Note: Due to the loss of a hard drive, many high quality photos of the final product were lost. However, here is a short video demo.
For the final project of a class in my senior year in college, my group of three was asked to create an art installation. The only requirements were that we use the Arduino and for it to be an interface anyone can interact with. We had six weeks to complete the project.
My role was to lead the team in designing the user experience and interactions, and to plan out the details of project execution for an on-time delivery. I began by encouraging everyone to think big in an ideation session, which helped us formalize our project. Our goal was to create a toy which would give young children an unexpected, joyful experience.
In order to understand our primary users better, specifically their physical behaviors and mental models, I organized a few user studies in the local community which included observational visits to a day-care center, one-on-one interactions through play, and interviews with parents. I also did online research to better understand the market space. Learning about my users in these informal sessions to dive deep into the problem space helped me gain a better understanding of their behaviors, mental models, and goals, allowing me to design an engaging and rewarding interaction for the toy.
Given that there was no funding for the project and we had a relatively short time to complete it, I was determined to be resourceful about how we spend our time and money. I gathered excess materials from the architecture and EECS departments, and helped my group members repurpose discarded art and electrical supplies to create simple sensors out of existing materials into a digital paint brush with accompanying paint buckets.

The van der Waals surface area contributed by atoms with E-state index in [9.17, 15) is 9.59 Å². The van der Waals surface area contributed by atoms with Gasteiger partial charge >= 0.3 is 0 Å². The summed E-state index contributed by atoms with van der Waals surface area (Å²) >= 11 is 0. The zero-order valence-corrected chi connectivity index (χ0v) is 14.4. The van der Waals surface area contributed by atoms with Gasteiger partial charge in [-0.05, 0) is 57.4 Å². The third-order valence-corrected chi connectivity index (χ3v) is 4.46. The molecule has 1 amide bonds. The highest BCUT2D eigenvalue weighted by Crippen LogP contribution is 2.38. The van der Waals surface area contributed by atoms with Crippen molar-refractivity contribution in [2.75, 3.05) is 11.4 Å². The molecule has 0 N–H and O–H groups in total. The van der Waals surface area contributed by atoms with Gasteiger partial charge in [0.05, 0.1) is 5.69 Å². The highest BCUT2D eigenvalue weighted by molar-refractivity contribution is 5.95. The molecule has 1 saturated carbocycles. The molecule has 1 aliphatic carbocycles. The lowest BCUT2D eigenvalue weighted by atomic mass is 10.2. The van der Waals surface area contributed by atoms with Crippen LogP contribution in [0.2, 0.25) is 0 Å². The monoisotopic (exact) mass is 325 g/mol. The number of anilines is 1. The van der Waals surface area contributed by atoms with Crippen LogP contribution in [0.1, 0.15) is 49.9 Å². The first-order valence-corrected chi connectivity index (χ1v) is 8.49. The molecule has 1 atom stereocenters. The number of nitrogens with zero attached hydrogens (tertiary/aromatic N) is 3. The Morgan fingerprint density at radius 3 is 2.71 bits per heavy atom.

The final artifact is a digital painting toy we titled “Splatter.” A user can interact with the toy by flinging the brush toward a projected screen; a digital splatter pattern will display on the screen. They can change the colors by “dipping” the brush into any of the buckets which supplied them with digital paint in red, green, and blue; they can mix colors by dipping the brush in multiple buckets. Splatter was applauded by everyone in the class for its craftmenship and creativity. One professor from the MIT Media Lab, who judged the final products, commented that it was a perfect marriage of the analogue and digital experiences, and is “unexpectedly delightful”. We were able to take our project into the community and allow our target users to play with it. The children were able to pick it up and intuitively understand its function, and found it engaging to play with for an extended period of time. Parents commented that it would be a useful tool helping their children learn about colors.
My group members and I were thrilled by the results because we were able to deliver a high quality product on time which exceeded expectations and served our users and their needs. We were also able to stay within the time and budget constraints by being resourceful and simplifying our ideas.